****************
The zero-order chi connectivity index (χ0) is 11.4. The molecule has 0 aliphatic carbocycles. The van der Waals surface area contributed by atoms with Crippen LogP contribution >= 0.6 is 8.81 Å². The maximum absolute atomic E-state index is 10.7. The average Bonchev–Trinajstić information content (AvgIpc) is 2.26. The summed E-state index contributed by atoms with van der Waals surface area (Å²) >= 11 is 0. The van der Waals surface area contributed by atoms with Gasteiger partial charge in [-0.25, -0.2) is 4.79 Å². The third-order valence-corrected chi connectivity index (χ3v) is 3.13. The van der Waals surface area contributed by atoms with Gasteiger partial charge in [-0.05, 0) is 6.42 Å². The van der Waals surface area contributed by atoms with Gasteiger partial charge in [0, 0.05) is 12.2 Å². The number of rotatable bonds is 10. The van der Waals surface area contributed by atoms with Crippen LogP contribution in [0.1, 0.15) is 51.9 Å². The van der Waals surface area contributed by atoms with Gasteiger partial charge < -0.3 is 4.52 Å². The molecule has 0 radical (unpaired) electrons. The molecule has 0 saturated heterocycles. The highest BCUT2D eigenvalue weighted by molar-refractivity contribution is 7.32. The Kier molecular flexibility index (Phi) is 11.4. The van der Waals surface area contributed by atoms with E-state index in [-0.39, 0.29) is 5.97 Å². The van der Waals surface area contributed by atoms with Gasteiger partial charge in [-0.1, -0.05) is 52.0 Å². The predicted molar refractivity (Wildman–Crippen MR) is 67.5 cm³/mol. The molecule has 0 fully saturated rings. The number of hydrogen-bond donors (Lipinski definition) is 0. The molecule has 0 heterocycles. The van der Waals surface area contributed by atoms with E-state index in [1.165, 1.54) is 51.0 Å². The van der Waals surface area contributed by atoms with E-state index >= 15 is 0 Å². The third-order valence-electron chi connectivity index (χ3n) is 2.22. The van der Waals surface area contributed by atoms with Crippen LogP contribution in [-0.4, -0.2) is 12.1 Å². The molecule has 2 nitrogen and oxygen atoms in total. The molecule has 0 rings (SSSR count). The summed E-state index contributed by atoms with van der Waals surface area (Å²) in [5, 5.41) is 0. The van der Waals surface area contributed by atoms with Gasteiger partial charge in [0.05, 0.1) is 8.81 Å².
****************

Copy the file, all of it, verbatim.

The zero-order chi connectivity index (χ0) is 11.4. The molecule has 0 aliphatic carbocycles. The van der Waals surface area contributed by atoms with Crippen LogP contribution >= 0.6 is 8.81 Å². The maximum absolute atomic E-state index is 10.7. The average Bonchev–Trinajstić information content (AvgIpc) is 2.26. The summed E-state index contributed by atoms with van der Waals surface area (Å²) >= 11 is 0. The van der Waals surface area contributed by atoms with Gasteiger partial charge in [-0.25, -0.2) is 4.79 Å². The third-order valence-corrected chi connectivity index (χ3v) is 3.13. The van der Waals surface area contributed by atoms with Gasteiger partial charge in [-0.05, 0) is 6.42 Å². The van der Waals surface area contributed by atoms with Gasteiger partial charge in [0, 0.05) is 12.2 Å². The number of rotatable bonds is 10. The van der Waals surface area contributed by atoms with Crippen LogP contribution in [0.1, 0.15) is 51.9 Å². The van der Waals surface area contributed by atoms with Gasteiger partial charge < -0.3 is 4.52 Å². The molecule has 0 radical (unpaired) electrons. The molecule has 0 saturated heterocycles. The highest BCUT2D eigenvalue weighted by molar-refractivity contribution is 7.32. The Kier molecular flexibility index (Phi) is 11.4. The van der Waals surface area contributed by atoms with E-state index in [-0.39, 0.29) is 5.97 Å². The van der Waals surface area contributed by atoms with Gasteiger partial charge in [-0.1, -0.05) is 52.0 Å². The predicted molar refractivity (Wildman–Crippen MR) is 67.5 cm³/mol. The molecule has 0 fully saturated rings. The number of hydrogen-bond donors (Lipinski definition) is 0. The molecule has 0 heterocycles. The van der Waals surface area contributed by atoms with E-state index in [1.165, 1.54) is 51.0 Å². The van der Waals surface area contributed by atoms with E-state index >= 15 is 0 Å². The third-order valence-electron chi connectivity index (χ3n) is 2.22. The van der Waals surface area contributed by atoms with Crippen LogP contribution in [-0.4, -0.2) is 12.1 Å². The molecule has 2 nitrogen and oxygen atoms in total. The molecule has 0 rings (SSSR count). The summed E-state index contributed by atoms with van der Waals surface area (Å²) in [5, 5.41) is 0. The van der Waals surface area contributed by atoms with Gasteiger partial charge in [0.05, 0.1) is 8.81 Å².